Types of Cantaloupe

The name cantaloupe (Cucumis melo) after just referred to an orange-fleshed melon without a netting on the skin. In the United States, it generally refers to some melon with orange, juicy flesh or specific melons with netted skins. Cantaloupes might also be known as muskmelons or Persian melons, and on occasion the names are used interchangeably. Cantaloupes are tender annuals that will not withstand frost, and grow best in U.S. Department of Agriculture plant hardiness zones 4 through 11.

European Cantaloupe

What some reference as the true cantaloupe (Cucumis melo cantalupensis) comes to us from Europe, though likely originated in Asia or even Africa. Even though there may be some debate concerning the name, this cantaloupe is actually just one species of a larger group of muskmelons. The name “cantaloupe” is derived from the town Cantalupo in Italy in which it had been cultivated. The fruits have light green to tan skin which varies from quite gently netted to completely smooth. Its rind is harder and it has pronounced ribbing. The flesh is orange, juicy, aromatic and sweet. It’s a slightly musky odor and flavor.

North American Cantaloupe

North American cantaloupes (Cucumis melo reticultus) have rough, netted (or reticulated) skins over a light yellow background. Their rinds are softer than the rinds of the European cantaloupe. It bears the same sweet, juicy, fragrant orange peel and has a flavor that is comparable. The fruit may or may not have ribbing. Whether this should actually be called a muskmelon as opposed to cantaloupe is the subject of some debate, but no matter, the fruit is immediately recognizable as a cantaloupe to the majority of North America.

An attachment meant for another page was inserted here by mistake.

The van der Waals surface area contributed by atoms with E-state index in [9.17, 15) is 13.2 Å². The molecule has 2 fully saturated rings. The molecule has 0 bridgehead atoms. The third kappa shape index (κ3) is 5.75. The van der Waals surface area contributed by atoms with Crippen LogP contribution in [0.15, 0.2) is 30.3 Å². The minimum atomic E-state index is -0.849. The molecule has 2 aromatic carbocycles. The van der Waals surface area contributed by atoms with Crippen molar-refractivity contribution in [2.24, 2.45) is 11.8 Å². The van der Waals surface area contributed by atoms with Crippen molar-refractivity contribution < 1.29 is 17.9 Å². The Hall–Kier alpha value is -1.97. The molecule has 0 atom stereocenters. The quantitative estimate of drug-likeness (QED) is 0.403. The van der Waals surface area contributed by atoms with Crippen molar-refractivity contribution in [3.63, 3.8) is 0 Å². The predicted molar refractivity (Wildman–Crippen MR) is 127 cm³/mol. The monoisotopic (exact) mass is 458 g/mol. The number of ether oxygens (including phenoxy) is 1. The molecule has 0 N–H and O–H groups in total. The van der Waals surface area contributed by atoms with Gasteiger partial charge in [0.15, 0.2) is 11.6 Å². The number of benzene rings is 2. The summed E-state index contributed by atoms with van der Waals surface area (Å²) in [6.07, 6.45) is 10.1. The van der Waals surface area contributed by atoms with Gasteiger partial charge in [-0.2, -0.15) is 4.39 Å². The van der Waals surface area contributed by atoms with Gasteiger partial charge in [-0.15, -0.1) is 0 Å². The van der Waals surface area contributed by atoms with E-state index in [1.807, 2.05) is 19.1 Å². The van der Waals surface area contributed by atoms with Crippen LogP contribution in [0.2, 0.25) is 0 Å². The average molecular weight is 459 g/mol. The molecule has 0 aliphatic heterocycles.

Asian Cantaloupe

Melons within this category (also Cucumis melo reticultus) are sometimes called hami melons or Persian melons. Their skins are netted, though the netting isn’t as pronounced as the North American cantaloupe. The fruit is oblong and their flesh is light orange, aromatic and lighter in flavor intensity than the North American cantaloupes. Even though North American cantaloupes bears soft flesh, these melons tend to be somewhat crisp by comparison. Rinds can range in color from light green to yellowish.

Other Cantaloupes

Cantaloupes arrive in many different interesting variations. A sweet, green-fleshed Japanese cantaloupe is sometimes decoratively wrapped and provided as present and sells for about $100.00 per melon. The Galia cantaloupe hails from Israel, and in addition it has green flesh. It discharges a banana-like aroma. The Charentais cantaloupe is a French heirloom with gray-green to tan ribbed skins and juicy, orange flesh. Often grown in Europe, it is seldom seen in grocery stores in the United States because it is too delicate to ship.

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